I have a vivid memory from when I was a kid. It was the summer when I was turning from 10 to 11. We lived in a huge 2 ½ story farm house outside of Monroe. The farm house was so big and so well known, it had a name: Maple Hill.
There was a terrible hail storm. We saw it coming from miles away—all purple, green and yellow. My mother said, “That's hail!” She was right. We were pummeled by blinding rain, high wind and hail the size of softballs! Farmers were caught out in their fields and had to get under their tractors for safety, but still got clubbed. Some seriously.
Hail knocked holes through roofs, broke windshields, and danced on yards, not like popcorn, but popcorn balls. We saved some in the freezer as proof.
But the worst damage was to the power grid. Only we didn't call it a “grid” back then. It was just, “Electricity's off!” Power lines were down and even those big electrical insulators high on poles, were cracked and broken. For over a week the power was off. Power crews came in from out of state to help repair the damage.
My dad, who ran a gas station, couldn't pump gas, but he could fix tires and lube cars the old fashioned way. He walked to work (over a mile) because his truck was low on gas and there was no way to pump more, except from farmers' gravity tanks, if they would sell it to you.
My memory is of my mother cooking food over an open fire in the yard—barbecue grills hadn't been invented yet. It was beans and weenies and other canned goods cooked right in the cans. The local locker plant was locked up tight. They were trying to preserve as much of their cold temperature as possible.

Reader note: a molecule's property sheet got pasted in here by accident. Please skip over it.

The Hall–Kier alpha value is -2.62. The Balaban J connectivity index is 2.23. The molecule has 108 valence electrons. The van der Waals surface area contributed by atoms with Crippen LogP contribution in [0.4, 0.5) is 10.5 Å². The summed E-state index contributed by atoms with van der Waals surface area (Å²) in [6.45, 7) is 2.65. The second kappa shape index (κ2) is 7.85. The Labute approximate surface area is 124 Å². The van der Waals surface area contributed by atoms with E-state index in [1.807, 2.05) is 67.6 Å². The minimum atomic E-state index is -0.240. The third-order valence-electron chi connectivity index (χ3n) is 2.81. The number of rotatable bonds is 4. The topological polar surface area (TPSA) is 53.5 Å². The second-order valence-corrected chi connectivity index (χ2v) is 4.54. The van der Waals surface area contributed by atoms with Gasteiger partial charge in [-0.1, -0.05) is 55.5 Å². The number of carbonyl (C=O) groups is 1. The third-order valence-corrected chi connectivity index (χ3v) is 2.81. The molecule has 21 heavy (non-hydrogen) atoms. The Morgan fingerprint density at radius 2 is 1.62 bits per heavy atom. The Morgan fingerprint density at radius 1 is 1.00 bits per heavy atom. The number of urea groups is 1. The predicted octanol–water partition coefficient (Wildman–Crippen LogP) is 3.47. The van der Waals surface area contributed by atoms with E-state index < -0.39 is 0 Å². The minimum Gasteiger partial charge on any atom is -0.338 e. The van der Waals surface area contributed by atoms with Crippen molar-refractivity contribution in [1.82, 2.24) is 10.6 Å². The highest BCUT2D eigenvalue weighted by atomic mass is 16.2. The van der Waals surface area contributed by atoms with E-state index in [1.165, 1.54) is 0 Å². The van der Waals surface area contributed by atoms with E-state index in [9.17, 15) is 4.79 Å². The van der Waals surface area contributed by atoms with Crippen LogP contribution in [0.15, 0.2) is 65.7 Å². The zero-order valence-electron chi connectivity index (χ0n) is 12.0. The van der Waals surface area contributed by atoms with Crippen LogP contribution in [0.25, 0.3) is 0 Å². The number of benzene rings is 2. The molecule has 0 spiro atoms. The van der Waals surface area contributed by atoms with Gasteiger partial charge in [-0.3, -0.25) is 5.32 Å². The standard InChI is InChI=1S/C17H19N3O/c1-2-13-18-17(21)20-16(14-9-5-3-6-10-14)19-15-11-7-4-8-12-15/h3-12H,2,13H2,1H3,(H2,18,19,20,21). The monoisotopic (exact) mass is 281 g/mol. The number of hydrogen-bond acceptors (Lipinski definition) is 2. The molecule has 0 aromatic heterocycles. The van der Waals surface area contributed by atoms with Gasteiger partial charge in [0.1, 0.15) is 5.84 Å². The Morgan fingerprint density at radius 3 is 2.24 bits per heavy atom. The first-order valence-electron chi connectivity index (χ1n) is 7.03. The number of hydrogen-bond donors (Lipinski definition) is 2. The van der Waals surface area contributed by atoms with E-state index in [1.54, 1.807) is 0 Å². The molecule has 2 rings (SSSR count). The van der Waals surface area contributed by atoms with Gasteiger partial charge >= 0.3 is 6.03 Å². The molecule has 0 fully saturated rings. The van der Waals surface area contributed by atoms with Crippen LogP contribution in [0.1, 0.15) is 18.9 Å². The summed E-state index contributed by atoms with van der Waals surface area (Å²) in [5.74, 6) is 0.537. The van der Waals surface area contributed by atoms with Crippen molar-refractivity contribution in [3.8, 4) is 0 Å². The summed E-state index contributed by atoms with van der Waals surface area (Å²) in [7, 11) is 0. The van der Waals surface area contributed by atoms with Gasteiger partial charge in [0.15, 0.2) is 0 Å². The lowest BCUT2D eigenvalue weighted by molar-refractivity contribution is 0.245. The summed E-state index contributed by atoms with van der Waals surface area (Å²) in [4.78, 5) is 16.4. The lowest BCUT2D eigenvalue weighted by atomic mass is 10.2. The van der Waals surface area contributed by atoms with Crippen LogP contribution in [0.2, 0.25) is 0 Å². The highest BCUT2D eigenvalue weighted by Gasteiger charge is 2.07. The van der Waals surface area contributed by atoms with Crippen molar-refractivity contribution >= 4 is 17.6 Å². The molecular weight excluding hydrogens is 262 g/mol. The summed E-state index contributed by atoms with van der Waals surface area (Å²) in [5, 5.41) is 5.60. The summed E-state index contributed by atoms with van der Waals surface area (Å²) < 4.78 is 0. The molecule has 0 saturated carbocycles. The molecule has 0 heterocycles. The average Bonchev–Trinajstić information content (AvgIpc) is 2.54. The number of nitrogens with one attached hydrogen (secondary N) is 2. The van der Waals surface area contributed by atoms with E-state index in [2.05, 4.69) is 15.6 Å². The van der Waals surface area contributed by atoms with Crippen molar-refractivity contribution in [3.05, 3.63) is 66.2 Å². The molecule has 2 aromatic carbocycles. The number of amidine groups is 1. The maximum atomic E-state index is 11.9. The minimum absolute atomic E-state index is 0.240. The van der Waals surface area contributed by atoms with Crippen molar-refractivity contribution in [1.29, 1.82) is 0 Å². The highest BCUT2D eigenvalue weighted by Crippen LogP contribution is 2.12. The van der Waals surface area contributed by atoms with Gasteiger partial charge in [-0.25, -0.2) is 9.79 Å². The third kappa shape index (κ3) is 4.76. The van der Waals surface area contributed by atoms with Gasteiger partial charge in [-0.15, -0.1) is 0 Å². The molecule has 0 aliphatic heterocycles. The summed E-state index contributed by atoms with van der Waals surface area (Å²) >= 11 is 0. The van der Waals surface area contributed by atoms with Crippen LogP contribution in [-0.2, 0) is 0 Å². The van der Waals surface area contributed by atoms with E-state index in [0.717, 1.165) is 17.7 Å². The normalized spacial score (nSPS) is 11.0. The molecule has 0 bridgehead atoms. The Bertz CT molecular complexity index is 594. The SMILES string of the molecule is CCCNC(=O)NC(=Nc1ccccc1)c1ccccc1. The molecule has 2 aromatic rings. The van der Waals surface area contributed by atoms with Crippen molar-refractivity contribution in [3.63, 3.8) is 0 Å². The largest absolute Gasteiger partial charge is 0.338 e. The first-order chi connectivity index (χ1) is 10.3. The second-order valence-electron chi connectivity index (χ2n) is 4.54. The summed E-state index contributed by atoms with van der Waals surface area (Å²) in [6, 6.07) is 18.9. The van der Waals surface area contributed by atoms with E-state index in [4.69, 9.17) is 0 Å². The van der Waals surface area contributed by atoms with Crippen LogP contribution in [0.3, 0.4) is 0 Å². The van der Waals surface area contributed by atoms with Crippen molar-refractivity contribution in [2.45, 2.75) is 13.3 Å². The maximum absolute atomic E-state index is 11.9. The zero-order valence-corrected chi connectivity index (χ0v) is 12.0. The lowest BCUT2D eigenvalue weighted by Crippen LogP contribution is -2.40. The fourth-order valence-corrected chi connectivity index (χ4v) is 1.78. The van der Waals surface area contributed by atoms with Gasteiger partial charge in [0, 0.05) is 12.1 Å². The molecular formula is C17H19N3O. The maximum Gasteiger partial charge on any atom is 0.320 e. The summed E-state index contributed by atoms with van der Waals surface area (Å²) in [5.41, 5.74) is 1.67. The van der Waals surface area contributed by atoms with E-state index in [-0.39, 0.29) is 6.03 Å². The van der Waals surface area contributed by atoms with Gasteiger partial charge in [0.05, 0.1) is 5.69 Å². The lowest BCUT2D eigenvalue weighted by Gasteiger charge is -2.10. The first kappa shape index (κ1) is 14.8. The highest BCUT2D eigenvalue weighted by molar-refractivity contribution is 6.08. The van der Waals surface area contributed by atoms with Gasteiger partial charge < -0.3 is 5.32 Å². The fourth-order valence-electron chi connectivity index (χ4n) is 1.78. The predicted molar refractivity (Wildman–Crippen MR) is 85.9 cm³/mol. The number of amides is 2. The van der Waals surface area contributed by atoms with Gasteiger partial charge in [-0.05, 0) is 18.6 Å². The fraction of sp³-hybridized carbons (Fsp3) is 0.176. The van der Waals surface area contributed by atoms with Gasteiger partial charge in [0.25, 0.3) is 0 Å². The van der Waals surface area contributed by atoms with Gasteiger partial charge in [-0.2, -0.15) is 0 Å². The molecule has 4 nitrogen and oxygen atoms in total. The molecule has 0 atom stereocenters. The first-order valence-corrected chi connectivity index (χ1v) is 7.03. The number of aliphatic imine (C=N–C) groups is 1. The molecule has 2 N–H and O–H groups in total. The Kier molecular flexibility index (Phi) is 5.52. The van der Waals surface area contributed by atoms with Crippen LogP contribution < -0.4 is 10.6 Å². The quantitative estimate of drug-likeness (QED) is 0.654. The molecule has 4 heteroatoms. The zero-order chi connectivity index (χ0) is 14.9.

My second vivid memory is when the power finally came back on. The big old farm house lit up like a cathedral because all the light switches had been turned on in the outage. We'd walk into a dark room, forget the electricity was off, flip the switch, and leave it on.
I've never forgotten that week without electricity. So, after that derecho last year in Cedar Rapids, all the violent storms we've been having due to climate change, and the threat of rolling blackouts, like they had in Texas, I decided it was high time to invest in one of those standby generators. Only I didn't reckon it would take so long. Due to shortages in the supply chain, plus all the available generators going to Cedar Rapids last year, and then to Louisiana this year after Hurricane Ida, my generator was back-ordered six months, and that wasn't definite.
But it finally arrived, and then some unforeseen problems arose. Ginnie and I live on an acreage, the Empty Nest Farm, east of Mt. Pleasant. We're on propane. The distance from the propane tank and where our contractor wanted to install the generator was too great. The best solution was to invest in another propane tank to be installed close to the generator. Yep, figure in a lot more cost. “Well, we've gone this far, let's not back down now,” I told Ginnie. “It'll increase our property value, too.”
We are now the proud owner of a 22 kilowatt standby generator, plus propane tank number two. The generator fires up automatically in case of power interruption, and shuts down when power is restored. Ginnie won't be cooking outside over an open fire, unless it's for a picnic. Let it rain, let it hail, let it storm. The Empty Nest Farm is powered.
I have a feeling that what I've done is shell out a bunch of money for a generator that, in all likelihood, we will never use. But that still makes it worth it.